Meeting with the Customs Commissioner and the Central Board of Indirect Taxes and Customs
As in past years, the delegation had a warm and engaging interaction with Sandeep Kumar, Commissioner of Customs and Export Promotions.
The discussion was multifaceted and touched on topics including: the introduction of the new customs e-recordation tool that can be used by rights holders; the significance of small seizures of counterfeit goods; and the need to share relevant official data related to seizures in India.
Other Notable Meetings and Receptions
The delegation had the distinct honor of attending a splendid reception hosted by the Honorable Justice Prathiba M. Singh of the Delhi High Court. The delegation also met members of India’s Global Advisory Council over lunch to discuss various policy issues, priorities, and membership initiatives by INTA in India.
The delegation also met the IP attachés of the European Union, France, Germany, Japan, the United States, and UK to discuss their missions in the country for 2018, as well as any key issues for brand owners.
An introductory meeting of the delegation was also held with Invest India, the country’s national investment promotion and facilitation agency that acts as the first point of reference for investors in the country. This was a stimulating meeting where both sides discussed the possibilities of supporting each other on IP-related issues.
The delegation had effective interactions with numerous prospective corporate members and met with local SMEs in relation to Ms. Berard’s Presidential Task Force, which is in part studying issues surrounding SMEs and entrepreneurs in IP.
The INTA team also enjoyed an excellent Pre‒Annual Meeting Reception hosted by K&S Partners on March 15 at the iconic India Habitat Centre in New Delhi. This reception was attended by almost 150 guests and set the ball rolling for this year’s much anticipated Annual Meeting in Seattle, Washington, USA.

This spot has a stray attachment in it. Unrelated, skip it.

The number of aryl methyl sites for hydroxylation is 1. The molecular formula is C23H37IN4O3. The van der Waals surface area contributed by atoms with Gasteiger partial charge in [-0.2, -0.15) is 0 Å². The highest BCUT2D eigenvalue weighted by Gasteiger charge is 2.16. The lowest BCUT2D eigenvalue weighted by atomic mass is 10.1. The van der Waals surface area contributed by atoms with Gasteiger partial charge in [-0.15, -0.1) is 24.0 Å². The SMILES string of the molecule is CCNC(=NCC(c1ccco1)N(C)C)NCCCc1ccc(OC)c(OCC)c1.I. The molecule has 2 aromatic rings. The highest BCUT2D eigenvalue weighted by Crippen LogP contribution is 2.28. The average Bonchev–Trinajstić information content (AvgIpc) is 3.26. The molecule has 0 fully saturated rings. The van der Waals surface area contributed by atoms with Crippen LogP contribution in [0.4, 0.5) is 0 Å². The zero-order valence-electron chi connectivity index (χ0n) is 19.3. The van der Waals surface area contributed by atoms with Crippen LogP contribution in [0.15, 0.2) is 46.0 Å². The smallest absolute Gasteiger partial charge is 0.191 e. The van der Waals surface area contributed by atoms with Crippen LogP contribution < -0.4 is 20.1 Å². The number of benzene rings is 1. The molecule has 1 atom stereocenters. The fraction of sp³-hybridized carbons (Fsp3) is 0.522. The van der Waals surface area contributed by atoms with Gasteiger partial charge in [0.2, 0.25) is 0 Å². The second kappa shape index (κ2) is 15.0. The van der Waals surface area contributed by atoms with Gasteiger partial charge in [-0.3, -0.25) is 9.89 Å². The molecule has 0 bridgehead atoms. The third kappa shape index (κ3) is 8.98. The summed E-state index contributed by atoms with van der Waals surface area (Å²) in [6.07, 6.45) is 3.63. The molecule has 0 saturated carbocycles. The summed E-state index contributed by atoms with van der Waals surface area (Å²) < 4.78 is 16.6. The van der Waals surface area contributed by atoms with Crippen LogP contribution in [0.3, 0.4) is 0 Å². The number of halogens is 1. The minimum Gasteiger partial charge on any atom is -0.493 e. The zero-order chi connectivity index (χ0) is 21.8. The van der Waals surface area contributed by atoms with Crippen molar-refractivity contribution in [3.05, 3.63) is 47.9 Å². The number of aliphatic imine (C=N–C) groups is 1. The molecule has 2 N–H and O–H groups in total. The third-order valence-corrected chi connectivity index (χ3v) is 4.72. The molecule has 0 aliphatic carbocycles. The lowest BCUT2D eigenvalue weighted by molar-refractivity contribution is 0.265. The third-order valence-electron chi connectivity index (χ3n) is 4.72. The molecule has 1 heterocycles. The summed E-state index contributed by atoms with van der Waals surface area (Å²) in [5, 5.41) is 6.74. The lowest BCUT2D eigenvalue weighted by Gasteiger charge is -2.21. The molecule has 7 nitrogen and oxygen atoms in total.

The Association would like to extend its sincere thanks to the supporters of the Association’s efforts in India, including Jyoti Sagar (K&S Partners, India); members of the India Global Advisory Council (IGAC); IGAC Co-chairs, Hemant Singh (Inttl Advocare, India) and M.S. Bharath (Anand & Anand, India); and the following INTA members:
Pravin Anand (Anand & Anand, India)
Murlidhar Balasubramanian (Castrol India Limited, India)
For more information on INTA’s activities in India, contact Gauri Kumar, INTA India Consultant, at [email protected].
J. Trevor Hughes, International Association of Privacy Professionals: Why Trademark Lawyers Should Care About Privacy
As CEO of the International Association of Privacy Professionals (IAPP), J. Trevor Hughes says his biggest challenge is “managing and scaling growth.” With a new data privacy scandal in the news seemingly every week and the recent passage of the EU’s General Data Protection Regulation (GDPR), effective privacy strategies are now inextricably tied to brands and their value.
Mr. Hughes, who began his career in corporate law, became one of the earliest privacy professionals in the country at the turn of the millennium and has now been with IAPP for 16 years. His colleague, Sam Pfeifle, will be speaking at the Annual Meeting in Seattle on March 19 in a session titled “Privacy’s Goodwill Implications,” which will examine why intellectual property (IP) professionals and brand lawyers should not be viewing privacy merely as a compliance issue. “Privacy is not just a compliance function,” says Mr. Hughes. “It’s an organizational function. No matter where you sit in the organization, if you are touching data, you are a risk vector for privacy.”
Mr. Hughes spoke in more depth with the INTA Bulletin about what trademark and brand lawyers should keep in mind as privacy risk continues to grow.
What is the IAPP and what are some of its priorities?
IAPP is a professional association dedicated to serving privacy professionals. We are 18 years old as an organization and have grown from a couple of hundred members to 38,000 members in 107 countries around the world today because of the explosion of privacy concerns and risk. From my desk, the biggest challenge is managing and scaling growth inside the building.
When did the issue of privacy start to become more prominent?
There have been a few key moments. One was in 2003 with the passage of the first notice of security breach law in the world (California S.B. 1386). That law said something really simple-if you have a database and you believe it’s been breached, you have to notify everyone in that database. That took off and very soon such a law was in 48 states around the country and now it’s international.
The contemporary development is the General Data Protection Regulation (GDPR) out of Europe. That is a huge piece of regulation that is driving many billions of dollars of investment in compliance responses and updates within organizations to respond to it.
How can INTA members best prepare for the GDPR?